|Characteristic||Spasmodic croup||Laryngotracheobronchitis||Bacterial tracheitis||Supraglottitis|
|Age range||6 mo–3 yr||0–6 yr (peak, 6 mo–3 yr)||1 mo–6 yr||Infants ≤2 mo, older children, and adults|
? Airway reactivity
|Parainfluenza virus (1, 2, 3)|
Respiratory syncytial virus
|Haemophilus influenzae (Hib/non-b)|
Group A streptococcus
Sitting, leaning forward
|Endoscopic findings||Pale mucosa|
Copious tracheal secretions
|Complete blood count, differential||Normal||Mild leukocytosis|
|Normal to mild leukocytosis Marked Bandemia||Marked leukocytosis|
|Radiographic findings||Subglottic narrowing||Subglottic narrowing||Subglottic narrowing|
Irregular tracheal border
Thick arytenoepiglottic folds
Intubation (if necessary)
|Response||Rapid||Transient||Slow (1–2 wk)||Variable (hours–days)|
Croup usually follows a relatively mild upper respiratory infection. Its onset is commonly abrupt and occurs in the late evening and night. Viral infection with associated inflammation of the nasopharynx spreads inferiorly to the respiratory epithelium of the larynx and trachea. The subglottic region in children is normally narrow and surrounded by a firm ring of cartilage. Small swelling of this narrow subglottic area will significantly restrict air flow and produce audible inspiratory stridor, while the impairment of the mobility of the vocal cords will produce hoarseness.
Rapid, objective, and calm assessment of severity must be done to determine management and without respiratory compromise. The presence of chest wall retractions and stridor at rest are most critical (Table 30.2). Anteroposterior radiologic examination of the soft tissues of the neck (with medical monitoring) may be useful when the diagnosis is in question. The classic steeple sign is produced by the cone-shaped narrowing of the proximal 1-cm subglottic area of the trachea, at the conus elasticus to the level of the true vocal cords. It is produced by edema with elevation of the tracheal mucosa and the loss of the normal lateral convexities (shoulders) of the air column (Figure 30.1). Direct visualization of the airway can be attempted if the symptoms are not typical and the child is stable. If intubation appears imminent or there is a strong suspicion of epiglottitis, this should be performed under anesthesia. In croup, the supraglottic region appears normal.
No chest wall retractions
No respiratory distress at rest
|Analgesics, hydration as needed|
Single dose of oral dexamethasone (0.6 mg/kg body weight)
Educate parents (illness, when to seek medical assessment)
|Stridor at rest|
Mild chest wall retractions
No agitation or significant respiratory distress
|Above including oral dexamethasone, 0.6 mg/kg|
Observe in emergency room
If improved with no stridor or retractions, educate, home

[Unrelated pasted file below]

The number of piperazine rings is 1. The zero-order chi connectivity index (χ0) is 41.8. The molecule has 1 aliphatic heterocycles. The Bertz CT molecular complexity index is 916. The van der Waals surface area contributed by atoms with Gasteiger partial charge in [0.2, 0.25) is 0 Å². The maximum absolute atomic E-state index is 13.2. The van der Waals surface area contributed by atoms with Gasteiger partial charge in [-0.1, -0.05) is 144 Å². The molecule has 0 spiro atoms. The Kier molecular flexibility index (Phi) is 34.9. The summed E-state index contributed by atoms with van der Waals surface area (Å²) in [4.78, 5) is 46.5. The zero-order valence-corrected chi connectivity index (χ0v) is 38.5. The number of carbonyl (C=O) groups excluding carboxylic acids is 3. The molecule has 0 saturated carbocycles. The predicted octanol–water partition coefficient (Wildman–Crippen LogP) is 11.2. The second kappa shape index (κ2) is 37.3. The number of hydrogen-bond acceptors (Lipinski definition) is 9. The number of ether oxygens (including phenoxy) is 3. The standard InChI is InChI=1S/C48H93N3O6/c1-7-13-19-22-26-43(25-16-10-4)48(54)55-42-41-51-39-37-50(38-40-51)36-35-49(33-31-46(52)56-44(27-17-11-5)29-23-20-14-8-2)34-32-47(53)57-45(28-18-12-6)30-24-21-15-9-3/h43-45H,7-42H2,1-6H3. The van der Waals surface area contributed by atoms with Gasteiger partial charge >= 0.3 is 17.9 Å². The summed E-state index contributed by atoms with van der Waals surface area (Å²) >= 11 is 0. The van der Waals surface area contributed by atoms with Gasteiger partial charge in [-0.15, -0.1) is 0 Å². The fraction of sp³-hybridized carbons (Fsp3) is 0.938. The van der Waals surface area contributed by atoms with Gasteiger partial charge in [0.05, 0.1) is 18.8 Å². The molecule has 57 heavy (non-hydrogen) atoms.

If no or minimal improvement by 4 h, hospitalization
|Stridor may decrease with worsening airway obstruction|
Significant respiratory distress
Severe chest wall retractions
Agitation or lethargy
Decreased air movement
|Nebulized racemic epinephrine 2.25% (0.5 mL/2.5 mL saline) or L-epinephrine 1:1000 (5 mL), may repeat|
Oral or parenteral dexamethasone 0.6 mg/kg, may repeat
If contraindications to oral medication, consider nebulized budesonide 2 mg with epinephrine
Humidifed oxygen (≤92% room air 02 sat, consider heliox)
ICU care, intubation as necessary
Figure 30.1 The “steeple sign” of croup. Anteroposterior radiograph of the upper airway (arrow) of a patient with croup. (Courtesy of Drs. A. Weber and H. D. Curtin, Dept. of Radiology, Massachusetts Eye and Ear Infirmary, Boston, MA.)
Management includes corticosteroids, nebulized budesonide, and nebulized epinephrine. Oxygen or heliox are often used as supportive treatment. No clear data exist on the benefits of mist or humidified air. Analgesics improve sore throat and overall comfort. Antitussives, decongestants, and “prophylactic” antibiotics are not beneficial.
Due to the sustained anti-inflammatory effects of corticosteroids, they have been shown to improve the status of not only severe croup but also mild to moderate croup. Dexamethasone in doses of 0.15 to 0.6 mg/kg has been shown to be beneficial and decreases the need for hospitalizations and unscheduled medical visits even in mild croup. Oral, intramuscular, and intravenous routes of administration are all effective, with nebulized dexamethasone possibly less effective. Nebulized budesonide, 2 mg, has been shown to be as effective as dexamethasone but is often reserved for patients with intractable vomiting or for simultaneous administration with epinephrine in severe respiratory distress because it is substantially more expensive and more difficult to administer. The combination of oral dexamethasone and nebulized budesonide is no better than either alone. For the management of outpatient croup, oral prednisolone, 2 mg/kg/day as two divided doses per day, may be considered as an alternative, but comparison studies have been limited to oral dexamethasone.
Owing to the rapid onset of action, the use of nebulized racemic epinephrine has markedly reduced the need for intubation, even in hospitalized patients, to less than 2%. L-epinephrine (1:1000) is as effective as racemic epinephrine. Improvement occurs within minutes, but symptoms can recur within 2 hours; therefore, patients must be observed in the emergency room for 3 hours.
The administration of oxygen should be reserved for children with significant respiratory distress and hypoxia (oxygen saturation on room air ≤92%).